Indonesia

Indonesia – between religion and democracy

Indonesia is the largest Muslim democracy in the world. Approximately 88% of the population in Indonesia declares Islamic religion, but in spite of this significant dominance, Indonesia is not a religious state.

Instytut Boyma 05.07.2019

Credits: Arnie Chou / pexels.com

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There is no unambiguous agreement as to whether Indonesia is a secular state, however, it also does not mean that it is a theocratic state (Salim 2008). Some countries and their systems are located between these two categories – that is Indonesia. According to some researchers in the Indonesian issue, Indonesia can be classified as a  state favorable to religion, but which is regulated and managed in accordance with the Pancasil national ideology [I]. It is pointed out that Indonesian Islam is more moderate than in other Muslim countries.

The start of the Asian financial crisis in 1997, the withdrawal from Suharto in 1998, and the start of a political transition towards democracy have affected both the internal and external identity of the Indonesian society. Before adopting internal political and social stability and economic strength, Indonesia adopted an attitude of a more active policy. Governments after reformasi (after reforms initiated in 1998) were to rebuild the image of Indonesia as a predictable and stable state. This has become one of the national priorities.

Seeking a way to rebuild the international image of Indonesia, new dimensions of national identity were emphasized resulting from social and political changes – above all democratization and the rise of the political significance of Islam.

Islam in Indonesia’s foreign policy

The significance and influence of the Islamic factor in Indonesia’s foreign policy is being discussed, but most researchers recognize that it is not a question of whether an Islamic factor appears, but rather to what extent it affects the policy of Indonesia. Indonesian researcher Rizal Sukma defines the identity of Indonesia as a dual, resulting from the unfinished debate between the nationalist movement and the Islamic movement, which began during the recovery of independence by Indonesia [II]. The nationalist movement claimed that Indonesia can only be a secular state and there is no place for religion in state affairs, and on the other hand, the Islamic movement. The Muslim community wanted a formal relationship of Islam with the state of III]. These forces compete from 1945 to today, and as a result Indonesia acts in between, trying to reconcile both options. Taking this into account – assuming that internal factors shape the external activity of the state – in the international sphere this duality also appears.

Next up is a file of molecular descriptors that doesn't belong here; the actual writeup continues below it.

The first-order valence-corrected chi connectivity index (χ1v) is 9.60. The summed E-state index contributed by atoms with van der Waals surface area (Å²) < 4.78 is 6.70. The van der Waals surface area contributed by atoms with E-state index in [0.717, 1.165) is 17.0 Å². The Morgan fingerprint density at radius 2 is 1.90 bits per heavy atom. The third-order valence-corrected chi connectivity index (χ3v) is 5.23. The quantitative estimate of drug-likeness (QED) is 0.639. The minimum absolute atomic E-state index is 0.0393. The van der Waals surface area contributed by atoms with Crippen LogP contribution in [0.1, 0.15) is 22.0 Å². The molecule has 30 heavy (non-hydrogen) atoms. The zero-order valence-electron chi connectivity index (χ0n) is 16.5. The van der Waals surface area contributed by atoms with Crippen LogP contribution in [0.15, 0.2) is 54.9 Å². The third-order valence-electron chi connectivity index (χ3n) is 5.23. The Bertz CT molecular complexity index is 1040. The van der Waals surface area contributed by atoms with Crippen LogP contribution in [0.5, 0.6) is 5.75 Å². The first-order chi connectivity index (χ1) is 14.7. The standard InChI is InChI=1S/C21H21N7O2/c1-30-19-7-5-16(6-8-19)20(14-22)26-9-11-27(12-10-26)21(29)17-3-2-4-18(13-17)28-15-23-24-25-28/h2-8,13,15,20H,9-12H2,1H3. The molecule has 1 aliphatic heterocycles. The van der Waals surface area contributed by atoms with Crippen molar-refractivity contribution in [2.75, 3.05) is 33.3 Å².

Inclusion of democratic values ​​into foreign policy also serves an important internal goal. Undertaking the problems of democratization in foreign policy serves to strengthen democratic values ​​in the country. The society and the international community are starting to see the state as fulfilling the requirements of democracy. The promotion of democratic values ​​on the outside, reminds in an internal dimension, that these values ​​should be strengthened [IV]. Rizal Sukma argues that the consolidation of democracy in Indonesia has given Indonesia the opportunity to play a greater role in the region, but also that Indonesia could start playing significant international roles – as a functioning democracy and as a moderate Muslim state – issues that depend on internal conditions [V ].

Indonesia plays at least a few roles, most often the promoter of democracy, the leader of the region, as well as the bridge connecting various sides: developed and developing countries, democracies with undemocations, Muslim countries with Western countries [VI].

Another role played by Indonesia is the role of the promoter of Muslim democracy. Indonesia initiates bilateral and multilateral meetings, both on the regional and global level. These dialogues aim to improve the image of Islam in the eyes of the West, but also to bring Western culture closer to Muslim societies. These activities concern many initiatives: civilizational and interreligious dialogues, activities on the forum of the Organization of Islamic Conference (including groups D-8), as well as the creation of the Democracy Forum in Bali (BDF).

The article uses excerpts from the publication: Grzywacz, Anna (2019), Indonesia’s (inter) national role as and Muslim model: and model effectiveness model effectiveness rol The rol, The Pacific Review.

The first 50 people can download the whole article:

https://www.tandfonline.com/eprint/rkfDVah94rAppdEsRMXp/full?target=10.1080/09512748.2019.1585387

Anna Grzywacz

Analyst on South-East Asia, Singapore and Indonesia. She holds a PhD in Political Science (International Relations). She graduated from International Relations at the Institute of International Relations (East Asian specialty), University of Warsaw. Research interests: international relations in Southeast Asia, foreign policy of Indonesia and Singapore, culture in foreign policy of ASEAN countries, postcolonialism. Recent publications: Polityka zagraniczna Singapuru w regionie Azji i Pacyfiku, Warsaw 2019; Indonesia’s (Inter)national Role as a Muslim Democracy Model: Effectiveness and Conflict Between the Conception and Prescription Roles

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